120. What is required for a diocesan bishop to incardinate a cleric (c. 269)?

[269.1] There must be need or advantage to the particular Church and observation of laws for worthy support of the cleric.
[269.2] He must know that excardination has been granted by a lawful document. He must have appropriate testimonials concerning the cleric’s life, behavior and studies
[269.3] The cleric declares in writing that he wishes to enter the service of the new particular Church in accordance with the norms of law.


121. Under what circumstances can a diocesan bishop licitly grant excardination or deny excardination (c. 270)?

[270] He can only licitly grant it for a just reason, such as the advantage of the Church or the goo of the cleric. He cannot deny it unless grave reasons exist.


122. Under what circumstances can a diocesan administrator grant incardination or excardination (c. 272)?

[272] He can only do so if the see has been vacant for a year and he has the consent of the consultors.


123. To whom must clerics show reverence and obedience (c. 273)?

[273] Supreme Pontiff and their own Ordinary.


124. Do clerics have a right to an ecclesiastical office (c. 274)?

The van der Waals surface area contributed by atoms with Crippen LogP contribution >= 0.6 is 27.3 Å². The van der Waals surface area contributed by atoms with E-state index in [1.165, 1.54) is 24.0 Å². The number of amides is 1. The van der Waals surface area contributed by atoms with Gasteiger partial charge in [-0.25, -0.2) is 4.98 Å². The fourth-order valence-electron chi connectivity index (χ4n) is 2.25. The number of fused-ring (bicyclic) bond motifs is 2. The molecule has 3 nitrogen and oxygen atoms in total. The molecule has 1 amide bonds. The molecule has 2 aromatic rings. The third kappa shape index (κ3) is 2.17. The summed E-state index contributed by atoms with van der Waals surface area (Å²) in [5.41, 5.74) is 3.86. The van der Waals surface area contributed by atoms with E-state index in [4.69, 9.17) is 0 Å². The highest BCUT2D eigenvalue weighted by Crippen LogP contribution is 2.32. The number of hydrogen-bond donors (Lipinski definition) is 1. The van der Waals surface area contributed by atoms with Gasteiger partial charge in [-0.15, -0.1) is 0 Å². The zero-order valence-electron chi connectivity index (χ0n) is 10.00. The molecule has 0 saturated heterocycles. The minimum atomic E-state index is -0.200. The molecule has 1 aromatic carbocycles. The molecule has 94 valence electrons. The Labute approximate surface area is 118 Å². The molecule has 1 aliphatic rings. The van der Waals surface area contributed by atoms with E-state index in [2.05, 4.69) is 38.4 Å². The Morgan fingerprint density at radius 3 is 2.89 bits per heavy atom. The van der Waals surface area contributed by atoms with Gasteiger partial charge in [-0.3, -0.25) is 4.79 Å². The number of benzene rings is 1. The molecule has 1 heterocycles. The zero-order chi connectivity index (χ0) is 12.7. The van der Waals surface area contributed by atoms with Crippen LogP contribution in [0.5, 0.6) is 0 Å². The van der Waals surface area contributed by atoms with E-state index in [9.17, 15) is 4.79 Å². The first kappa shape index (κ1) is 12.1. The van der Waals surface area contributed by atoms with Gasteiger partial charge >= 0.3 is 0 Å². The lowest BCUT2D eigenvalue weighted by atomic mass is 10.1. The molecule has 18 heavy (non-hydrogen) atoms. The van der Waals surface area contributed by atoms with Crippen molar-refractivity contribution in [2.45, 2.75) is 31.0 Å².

125. By what spiritual exercises mentioned in the code is a cleric to pursue a life of holiness (c. 276)?

[276.2.1] Obligations of pastoral ministry
[276.2.2] Daily Eucharist and Scripture
[276.2.3] Liturgia Horarum
[276.2.4] Retreats
[276.2.5] Mental prayer, regular confession, devotion to B.V. Mary, other general and special means to holiness.
This is lifted from PO 12. In CIC/17, clerics were told to live a holier life than the laity.


126. What financial support is owed to clerics (c. 281)?

[281.1] They are due remuneration that befits their condition, taking into account the nature of office and the conditions of time and place. It should provide for necessities of life and just remuneration of those whose services they need.
[281.2] Also, provision for social welfare for infirmity, sickness and old age.


127. There are several things that clerics are to refrain from / avoid / not undertake / not participate in. List some of these (cc. 282, 283, 285, 286, 287, and 289).

[282.1] Clerics are to follow a simple way of life and avoid anything that smacks of worldliness.
[283.1] Clerics are not to be absent from their diocese for a considerable length of time without at least presumed permission of their proper ordinary.
[285.1] Clerics should shun everything not becoming of their clerical state.
[285.2] Clerics should avoid what is foreign to their state, even when it is not unseemly.
[285.3] Clerics cannot have public office when it means sharing the exercise of civil power.
[285.4] They cannot accept administration of goods which belong to laity without permission, or secular offices which oblige them to render account. They cannot act as surety, even of their own goods, without consulting their ordinary. They cannot sign promissory notes which involve paying money but do not state the reason for the payment.
[286] They cannot practice commerce or trade, except with the permission of the ordinary.